In the last couple of months, my country has been through a very difficult socio-political period. As peace activists in Burundi we have faced two main challenges: a turbulent political situation and the Covid-19 pandemic.
On 20 May 2020, we had presidential, legislative and municipal elections in Burundi. The last presidential elections in 2015 were marked by violence. This year I and other Quaker peace activists were official election monitors on election day. Under the leadership of Burundian peacebuilding organisation MIPAREC and the Quaker Peace Network, I observed the voting procedures at a polling station in the Nyanzalac region in Burundi. I was responsible for observing if voting followed the legal procedures and was able to reduce some of the tension between members of the two biggest parties, CNDD-FDD and CNL.
A few days after the elections, the Independent National Electoral Commission announced that the ruling CNDD-FDD party had won with 67% of the votes. Opposition leader Agathon Rwasa went to the Constitutional Court to challenge the outcome, but the highest Burundian Court upheld the results. It was already a tense situation in Burundi, but then things got worse on 8 June. It was a very big surprise for all Burundians when the government announced that outgoing President Pierre Nkurunziza died unexpectedly.
The death of Nkurunziza
After the death of Nkurunziza many rumours spread very quickly about how and why Nkurunziza died. Some said he was a victim of Covid-19, others said he was poisoned. The official government announcement read that he died of a cardiac attack. Many Burundians were very uncertain of what would follow. Who should lead the country after the sudden death? Would things remain peaceful? It was a very scary time for many of us.
After yet another key ruling by the Constitutional Court, president-elect Evariste Ndayishimiye was inaugurated as the new Burundian President on 18 June. Though Ndayishimiye is from the same party as his predecessor, Burundians are expecting changes on political, social, security and economic levels.
Adapting to the pandemic
Meanwhile, the Covid-19 pandemic is also spreading in Burundi. The government introduced some restriction guidelines from the World Health Organization. Burundians are asked not to shake hands or hug each other when they meet (as is custom in Burundi), people are asked to regularly wash their hands and to keep a social distance.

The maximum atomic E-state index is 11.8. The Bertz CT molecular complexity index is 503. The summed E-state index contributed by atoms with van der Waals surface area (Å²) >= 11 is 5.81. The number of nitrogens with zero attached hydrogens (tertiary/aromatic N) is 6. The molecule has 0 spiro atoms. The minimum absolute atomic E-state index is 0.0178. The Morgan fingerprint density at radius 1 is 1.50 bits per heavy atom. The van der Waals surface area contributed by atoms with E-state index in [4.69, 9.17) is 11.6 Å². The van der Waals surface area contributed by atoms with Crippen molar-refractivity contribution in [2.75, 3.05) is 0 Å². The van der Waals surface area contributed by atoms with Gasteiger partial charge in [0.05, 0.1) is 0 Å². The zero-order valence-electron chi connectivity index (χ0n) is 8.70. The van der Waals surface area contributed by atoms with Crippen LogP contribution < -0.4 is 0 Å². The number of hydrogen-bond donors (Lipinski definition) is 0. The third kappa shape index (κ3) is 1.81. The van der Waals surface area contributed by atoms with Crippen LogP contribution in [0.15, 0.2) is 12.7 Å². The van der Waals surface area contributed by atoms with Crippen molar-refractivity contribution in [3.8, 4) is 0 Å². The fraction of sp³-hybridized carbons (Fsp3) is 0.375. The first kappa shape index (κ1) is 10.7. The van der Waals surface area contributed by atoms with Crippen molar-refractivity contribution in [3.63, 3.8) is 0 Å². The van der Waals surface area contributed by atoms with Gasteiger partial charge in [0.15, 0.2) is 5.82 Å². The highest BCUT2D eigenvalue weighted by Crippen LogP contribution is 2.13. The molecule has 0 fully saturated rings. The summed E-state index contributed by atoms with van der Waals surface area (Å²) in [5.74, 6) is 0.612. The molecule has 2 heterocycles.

Though the country's borders are closed, large gatherings continue to take place and people are allowed to move around freely. This was especially true for the election campaign period, when thousands of people gathered to attend party rallies. It remains very difficult to identify infections due to limited diagnosis equipment, there is only one hospital in the entire country that has these capabilities and there are only a handful of respiratory machines to treat severe cases. Recently the newly appointed government launched a mass testing programme. The Ministry of Public Health has announced that there are currently 269 Covid-19 patients (as of 13 July 2020). Officially, one person has died so far.
Championing peace and health
As a peacebuilder, I work for the nonviolent campaign training and accompaniment programme, Turning the Tide (TTT) Burundi. Together with my colleagues, I train other Burundians how they can nonviolently campaign for social justice and peace in their communities. Though the context was very difficult recently, I was still able to carry out certain activities that aimed at upholding peace. Before the elections took place, my colleagues and I engaged with local members of different political parties to encourage them to use peaceful tools in political campaigning. Although violence between different members of political parties was reported before and during the elections, in the areas we worked in, the situation remained peaceful.
While Covid-19 continues to spread in Burundi, my colleagues and I are engaging communities with health messaging. MIPAREC started to include health messaging in all their peacebuilding activities and in Ruyigi, I personally engaged with the Burundi Red Cross to carry out Covid-19 awareness sessions with the local community.
The work to come
Our peacebuilding work will need to continue in future. Not only is Covid-19 bringing new challenges, but there will also be local elections in August. Tensions from the post-election violence in 2010 and 2015 continue and calls for the attention of Burundian peacebuilders. Various forms of cultural and structural violence are still present in my country. Just because the elections are over, does not mean social injustices disappeared. Peacebuilding and our methods of nonviolent campaigning remain really important for the peace of Burundian communities.
The international community can help peacebuilding in Burundi by continuing to fund local Burundian organisations that carry out this difficult work. You can do this by supporting TTT Burundi, or other peacebuilding approaches. Especially during the Covid-19 pandemic, we need your support so that we can continue to message about prevention and to rally the Government to provide diagnostic devices and treatment. You can help us so that we can further spread the initiatives of local peacebuilders.